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Department of Microbiology, A Leader in Microbiology and Microbial Pathogenesis Research and Training.

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Curriculum for the Microbiology PhD Graduate Program

Students begin their program of study by taking an intensive graduate level course that provides a unified presentation of the fundamental principles in the basic disciplines of biochemistry, molecular biology, cell biology, and genetics. This is a core course that is designed for all first year basic science graduate students at the University of Colorado.  Beginning spring semester, students take additional elective courses in subjects such as microbial pathogenesis, bacteriology, virology and immunology. In addition to the Microbiology Program's required courses, students may take additional elective courses offered by other graduate programs. Students must earn 30 semester credit hours prior to the comprehensive examination and advancement to candidacy for the Ph.D. degree.

In addition to formal course work, during their first year, Microbiology Graduate Program students conduct a series of three independent research projects, or laboratory rotations. Students may do their rotations in the laboratories of any of the Microbiology Graduate Program faculty.

Throughout their graduate training, students also participate in a variety of lively journal clubs and "Research in Progress" presentations. In these interactive sessions, students learn to critically evaluate the scientific literature and develop strong presentation skills. Each year the graduate students present their ongoing research in the weekly Microbiology Seminar series. All students are expected to regularly attend two of the three weekly journal clubs hosted by the department of Microbiology: Bacteriology Journal Club or Virology Journal Club and Infectious Diseases Journal Club.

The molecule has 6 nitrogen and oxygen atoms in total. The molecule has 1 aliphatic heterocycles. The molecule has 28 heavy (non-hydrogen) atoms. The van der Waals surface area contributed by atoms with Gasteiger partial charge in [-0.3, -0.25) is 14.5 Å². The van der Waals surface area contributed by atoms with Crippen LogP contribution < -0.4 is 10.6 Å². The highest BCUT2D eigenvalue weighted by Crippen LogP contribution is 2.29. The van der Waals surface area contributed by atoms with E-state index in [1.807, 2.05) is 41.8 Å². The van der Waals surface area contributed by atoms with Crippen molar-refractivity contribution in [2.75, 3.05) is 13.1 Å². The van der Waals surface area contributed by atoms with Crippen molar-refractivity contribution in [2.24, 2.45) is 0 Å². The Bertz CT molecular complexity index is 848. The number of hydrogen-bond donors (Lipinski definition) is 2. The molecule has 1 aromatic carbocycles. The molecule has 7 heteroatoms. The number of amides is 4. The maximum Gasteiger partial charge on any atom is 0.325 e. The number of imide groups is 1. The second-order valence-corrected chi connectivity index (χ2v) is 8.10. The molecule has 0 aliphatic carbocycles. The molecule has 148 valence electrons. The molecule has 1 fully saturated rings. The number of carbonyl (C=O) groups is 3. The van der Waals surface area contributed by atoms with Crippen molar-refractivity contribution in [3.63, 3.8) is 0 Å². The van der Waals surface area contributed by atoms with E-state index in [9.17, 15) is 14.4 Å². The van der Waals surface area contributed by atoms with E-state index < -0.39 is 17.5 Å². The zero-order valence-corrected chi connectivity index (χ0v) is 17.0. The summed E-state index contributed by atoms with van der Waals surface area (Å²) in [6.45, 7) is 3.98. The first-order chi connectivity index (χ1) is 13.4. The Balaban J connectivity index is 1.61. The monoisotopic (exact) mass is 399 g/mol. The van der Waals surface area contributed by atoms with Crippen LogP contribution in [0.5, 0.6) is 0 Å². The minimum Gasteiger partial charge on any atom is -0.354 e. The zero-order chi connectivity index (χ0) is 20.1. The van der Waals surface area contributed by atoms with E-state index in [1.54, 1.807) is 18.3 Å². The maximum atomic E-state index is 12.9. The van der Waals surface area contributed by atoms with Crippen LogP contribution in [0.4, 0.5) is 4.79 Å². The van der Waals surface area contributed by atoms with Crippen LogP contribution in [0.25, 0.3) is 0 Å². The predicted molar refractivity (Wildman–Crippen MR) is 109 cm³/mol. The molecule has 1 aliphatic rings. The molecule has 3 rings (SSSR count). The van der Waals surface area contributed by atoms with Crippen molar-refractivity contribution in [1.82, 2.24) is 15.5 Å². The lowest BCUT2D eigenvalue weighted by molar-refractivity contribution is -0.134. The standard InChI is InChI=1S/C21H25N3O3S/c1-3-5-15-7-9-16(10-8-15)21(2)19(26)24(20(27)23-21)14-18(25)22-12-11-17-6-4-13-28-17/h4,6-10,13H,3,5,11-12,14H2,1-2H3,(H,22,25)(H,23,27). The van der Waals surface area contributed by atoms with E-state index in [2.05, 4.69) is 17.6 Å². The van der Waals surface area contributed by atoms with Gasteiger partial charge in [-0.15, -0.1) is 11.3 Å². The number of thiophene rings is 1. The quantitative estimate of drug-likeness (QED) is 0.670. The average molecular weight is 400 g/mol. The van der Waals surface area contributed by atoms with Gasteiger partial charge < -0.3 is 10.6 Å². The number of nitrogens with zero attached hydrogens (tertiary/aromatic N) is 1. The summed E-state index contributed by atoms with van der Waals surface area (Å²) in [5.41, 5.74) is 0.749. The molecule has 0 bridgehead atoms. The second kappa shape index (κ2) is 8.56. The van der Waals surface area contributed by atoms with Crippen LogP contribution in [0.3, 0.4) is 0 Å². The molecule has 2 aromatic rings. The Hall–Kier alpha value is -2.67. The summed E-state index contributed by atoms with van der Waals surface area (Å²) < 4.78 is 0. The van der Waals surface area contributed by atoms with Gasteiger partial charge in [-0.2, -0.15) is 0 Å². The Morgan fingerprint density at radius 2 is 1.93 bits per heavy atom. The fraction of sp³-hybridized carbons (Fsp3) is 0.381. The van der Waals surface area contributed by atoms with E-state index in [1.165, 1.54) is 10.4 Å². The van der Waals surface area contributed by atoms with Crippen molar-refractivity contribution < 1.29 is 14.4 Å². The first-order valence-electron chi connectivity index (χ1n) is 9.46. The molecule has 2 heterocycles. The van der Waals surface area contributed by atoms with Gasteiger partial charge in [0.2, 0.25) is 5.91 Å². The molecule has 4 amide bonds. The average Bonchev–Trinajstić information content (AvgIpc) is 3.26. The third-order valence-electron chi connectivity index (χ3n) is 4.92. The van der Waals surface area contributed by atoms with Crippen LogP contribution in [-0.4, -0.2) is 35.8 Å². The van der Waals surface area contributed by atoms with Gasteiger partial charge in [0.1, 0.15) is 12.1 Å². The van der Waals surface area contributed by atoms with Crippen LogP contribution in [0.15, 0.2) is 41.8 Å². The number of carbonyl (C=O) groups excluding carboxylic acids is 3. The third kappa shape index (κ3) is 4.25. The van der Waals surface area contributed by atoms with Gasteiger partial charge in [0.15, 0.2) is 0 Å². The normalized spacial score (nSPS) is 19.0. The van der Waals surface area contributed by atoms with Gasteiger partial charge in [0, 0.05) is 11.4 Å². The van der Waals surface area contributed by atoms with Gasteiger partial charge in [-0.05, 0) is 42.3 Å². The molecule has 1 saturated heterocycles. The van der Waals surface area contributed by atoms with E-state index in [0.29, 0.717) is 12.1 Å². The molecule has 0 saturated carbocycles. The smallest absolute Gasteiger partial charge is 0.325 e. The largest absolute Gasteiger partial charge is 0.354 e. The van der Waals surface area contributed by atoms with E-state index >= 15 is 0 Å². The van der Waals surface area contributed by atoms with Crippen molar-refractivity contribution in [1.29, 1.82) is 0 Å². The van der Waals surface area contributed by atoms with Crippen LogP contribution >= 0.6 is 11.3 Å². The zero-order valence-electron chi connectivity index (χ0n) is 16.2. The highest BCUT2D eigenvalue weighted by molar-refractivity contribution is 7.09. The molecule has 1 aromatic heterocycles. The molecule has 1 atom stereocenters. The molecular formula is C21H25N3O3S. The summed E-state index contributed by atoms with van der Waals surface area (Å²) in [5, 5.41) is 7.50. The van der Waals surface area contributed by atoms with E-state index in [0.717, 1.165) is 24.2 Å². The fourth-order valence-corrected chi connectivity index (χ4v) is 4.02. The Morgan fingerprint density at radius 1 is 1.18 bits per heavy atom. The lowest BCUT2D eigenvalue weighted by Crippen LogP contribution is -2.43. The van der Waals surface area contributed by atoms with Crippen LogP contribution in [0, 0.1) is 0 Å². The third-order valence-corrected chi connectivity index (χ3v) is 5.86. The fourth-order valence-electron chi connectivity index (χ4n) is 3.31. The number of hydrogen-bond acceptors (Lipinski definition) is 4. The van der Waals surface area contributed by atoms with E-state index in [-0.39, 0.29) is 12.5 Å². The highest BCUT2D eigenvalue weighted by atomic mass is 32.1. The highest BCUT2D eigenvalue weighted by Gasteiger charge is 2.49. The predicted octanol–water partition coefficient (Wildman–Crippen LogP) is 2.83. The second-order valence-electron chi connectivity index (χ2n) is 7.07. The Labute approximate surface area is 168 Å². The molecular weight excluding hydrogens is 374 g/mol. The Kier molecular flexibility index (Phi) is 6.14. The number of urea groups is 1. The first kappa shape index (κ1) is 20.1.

Successful completion of a written and an oral examination is required for advancement to candidacy for doctoral thesis research. By the end of the spring semester of the first year, students have completed the required course work. At this time, the students must pass a written Preliminary Examination that addresses problem solving aspects of the first year course work. In addition, an oral Comprehensive Examination is taken by mid-December of the second year. This examination is based on a written research proposal prepared by the student.

After successfully completing the Comprehensive Examination, the student is advanced to candidacy for the Ph.D. degree. The students usually select a laboratory and dissertation advisor by the end of the first year of study. Any faculty member of the Microbiology Graduate Program can serve as a dissertation mentor. Selection of a laboratory is a mutual decision made by the student and the prospective mentor, and is, in part, contingent upon available space and research funding. When the mentor has been selected a Doctoral Thesis Committee is appointed to advise the student and mentor in matters pertaining to the student's research. Through regular meetings with the student and mentor, the committee evaluates and monitors the student's progress. A typical doctoral dissertation requires three to four years of full-time research.


The Ph.D. program in Microbiology trains graduate students to become proficient and successful investigators who are able to:

1.      Demonstrate a basic knowledge of central concepts in the biomedical sciences.

2.      Understand current concepts in microbiology.

3.      Read and critically evaluate the scientific literature.

4.      Formulate hypotheses based on current concepts in the field and design, conduct, and interpret their own research projects.

5.      Present research results in peer-reviewed publications and in a dissertation.

6.      Communicate research results effectively through oral presentations at scientific seminars, conferences, and other venues.

7.      Write a competitive application for research funding.

8.      Develop ancillary skills, where necessary, to obtain positions outside of scientific research.